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About ScottRNelson

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    TT Titanium Member

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    Riding motorcycles

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  1. ScottRNelson

    Cam recommendations

    Keep the stock cam and put a higher compression piston in there. It will make a bigger difference. If you like mid-range torque, stock is one of the best choices. If you want more power when you rev it up instead, then look into an aftermarket cam. The piston will make a difference everywhere.
  2. ScottRNelson

    XR650L Rebuild Results

    Leave the jetting. Going up in compression doesn't require going up a jet size.
  3. ScottRNelson

    Xr650l for 300lbs rider. Suspension worries?

    I can start out in second gear easily with any gearing including stock. I still usually start in first gear though, even with the lowest gearing. Start in 3rd if you want, the XR can handle that too. I've pretty much always purchased JT sprockets front and rear. The prices are generally lower and they're "good enough". In other words, they last as well as any others, so why pay more?
  4. ScottRNelson

    Xr650l for 300lbs rider. Suspension worries?

    I don't pay attention to the speedometer in anything but 5th gear. I can hit 70 mph with 14/48, but I don't want to stay there. No problem maintaining 60. I have no issue cruising at 70 with 15/48 or 14/45 gearing. No issue cruising at 80 with the stock 15/45.
  5. Sometime in the not too distant future I plan to get new foam and a new seat cover from Guts Racing - http://www.gutsracing.com/ I have one of their covers right now, but the original foam was pretty worn when I put the cover on there and is too soft now. I'm not sure if I just want the standard stuff or the firmer option. I don't want the seat to feel like you're sitting on a plank like the KTM 500 EXC, for example. Also considering the taller seat to give me a bit more legroom while I'm riding. Then both of my bikes could be too tall to flatfoot.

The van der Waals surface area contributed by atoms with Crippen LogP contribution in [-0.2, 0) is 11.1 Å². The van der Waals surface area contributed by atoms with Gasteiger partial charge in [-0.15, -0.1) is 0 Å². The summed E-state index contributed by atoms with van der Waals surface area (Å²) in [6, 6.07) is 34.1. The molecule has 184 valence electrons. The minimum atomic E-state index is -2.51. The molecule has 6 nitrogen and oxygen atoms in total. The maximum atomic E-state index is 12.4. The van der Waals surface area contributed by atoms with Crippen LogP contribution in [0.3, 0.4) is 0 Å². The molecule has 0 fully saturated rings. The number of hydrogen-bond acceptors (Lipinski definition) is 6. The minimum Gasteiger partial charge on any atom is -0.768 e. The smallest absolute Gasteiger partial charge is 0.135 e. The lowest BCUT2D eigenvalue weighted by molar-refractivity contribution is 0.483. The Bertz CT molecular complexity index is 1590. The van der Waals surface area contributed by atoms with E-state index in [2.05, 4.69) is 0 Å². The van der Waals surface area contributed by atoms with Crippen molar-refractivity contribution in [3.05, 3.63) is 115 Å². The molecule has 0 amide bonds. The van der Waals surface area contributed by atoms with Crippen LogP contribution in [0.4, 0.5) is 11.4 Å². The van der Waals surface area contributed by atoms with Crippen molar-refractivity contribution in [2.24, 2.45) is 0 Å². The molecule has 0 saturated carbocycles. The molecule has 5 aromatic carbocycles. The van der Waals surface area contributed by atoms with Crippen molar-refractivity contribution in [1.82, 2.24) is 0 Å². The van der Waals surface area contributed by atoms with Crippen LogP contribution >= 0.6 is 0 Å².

6. ScottRNelson

    Xr650l for 300lbs rider. Suspension worries?

    I ignored it for a while until I figured out that it was still going. I don't generally like really long threads, like most of the stuff on AdvRider, but this one has been good and there have been a lot of good questions. Okay, some should have been obvious, but overall it's been worth participating in. But now we need Bakey to just go out and ride the thing.
  7. ScottRNelson

    Renthal chain for the 650L

    I don't ever measure chains or count links. I stick the new chain on there after putting the rear axle in the middle of the adjustment range then see how things line up. Usually the axle will have to move forward or back a bit for the chain links to align. At that point I decide which way I want to go then I cut the chain to the needed length. If I have stock 15/45 gearing on my XR650L, I will want to go back to the next lined up position because I also have a 48-tooth rear sprocket which will need a longer chain. If I had a smaller rear sprocket available, like for a supermoto setup, I might go forward instead. Both shorter and longer would be possible with the stock gearing, but only one works for all sprocket combinations that I have. Also consider that with the axle further back the bike is a bit more stable and less likely to wheelie. With it more forward, wheelies are easier and steering will be a little quicker.